The mortgage industry is focusing on what may be its next money tree: the movement to build and maintain homes in an environmentally sound way.

Fannie Mae, which has embarked on a strategy of mass customization to help expand the mortgage market, has joined forces with the National Association of Home Builders to develop programs encouraging sound environmental use.

Fannie Mae said it will invest $100 million to support these efforts.

The pairing has started to develop programs for six cities- Atlanta; Columbus, Ohio; Albuquerque; Denver; Los Angeles; and Seattle.

Among mortgage programs Fannie is already offering are one to promote energy efficiency by converting energy savings into additional mortgage funds and a location-efficiency effort that rewards homeowners using public transportation in Seattle and the San Francisco Bay area.

Under the latter program, homeowners using public transportation can use their transportation savings to qualify for a larger mortgage. Fannie said this program will be offered in Chicago and other cities.

So-called "green" building-the movement to minimize environmental impact from residential construction-has come into the mainstream in the last six years, said Peter Yost, director of resource and environmental analysis for the NAHB Research Center in Upper Marlboro, Md. The center has published "A Guide to Developing Green Building Programs for Communities."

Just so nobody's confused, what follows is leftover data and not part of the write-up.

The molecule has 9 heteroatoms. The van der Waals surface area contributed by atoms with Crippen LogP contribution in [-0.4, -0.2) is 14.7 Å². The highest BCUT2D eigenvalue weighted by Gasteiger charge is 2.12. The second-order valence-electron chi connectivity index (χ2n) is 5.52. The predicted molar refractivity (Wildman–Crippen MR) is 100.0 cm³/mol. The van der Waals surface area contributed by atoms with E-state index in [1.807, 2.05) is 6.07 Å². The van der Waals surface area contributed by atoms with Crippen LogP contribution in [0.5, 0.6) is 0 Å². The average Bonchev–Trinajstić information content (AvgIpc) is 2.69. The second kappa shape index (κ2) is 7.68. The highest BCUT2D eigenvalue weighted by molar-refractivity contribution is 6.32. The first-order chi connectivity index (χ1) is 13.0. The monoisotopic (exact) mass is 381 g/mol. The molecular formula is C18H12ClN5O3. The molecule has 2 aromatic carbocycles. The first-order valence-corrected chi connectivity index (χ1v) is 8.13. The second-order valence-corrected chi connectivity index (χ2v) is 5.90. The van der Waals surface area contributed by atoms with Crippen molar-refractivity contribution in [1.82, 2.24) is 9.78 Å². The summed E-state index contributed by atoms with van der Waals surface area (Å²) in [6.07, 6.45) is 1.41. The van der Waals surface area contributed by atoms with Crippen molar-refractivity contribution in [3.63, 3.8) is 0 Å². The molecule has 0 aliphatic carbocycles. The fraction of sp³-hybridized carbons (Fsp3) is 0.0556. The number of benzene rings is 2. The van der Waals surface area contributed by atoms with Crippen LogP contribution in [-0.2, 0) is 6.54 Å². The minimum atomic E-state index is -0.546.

The research center hopes to create "a larger umbrella of environmental issues that builders can consider," he said. "It's not just the construction of the home; it's the design, and the operation."

Building "green" takes into account issues ranging from how a homeowner will set the thermostat to the types of plants in the yard.

This new consciousness presents "an opportunity for the homeowner and the builder to work together on these issues," Mr. Yost said. "I think it's a huge educational marketing opportunity for the building industry."

And it is a market that Fannie Mae hopes will grow, said Robert Sahadi, vice president for housing impact at the company.

"We realize that one product is not going to serve all," Mr. Sahadi said, explaining that Fannie is working to customize products to communities across the United States based on their unique environmental needs.

Builders, he observed, have been doing "sophisticated things that make communities more livable and attractive. The lending community really hasn't caught up with some of these environmental forces."

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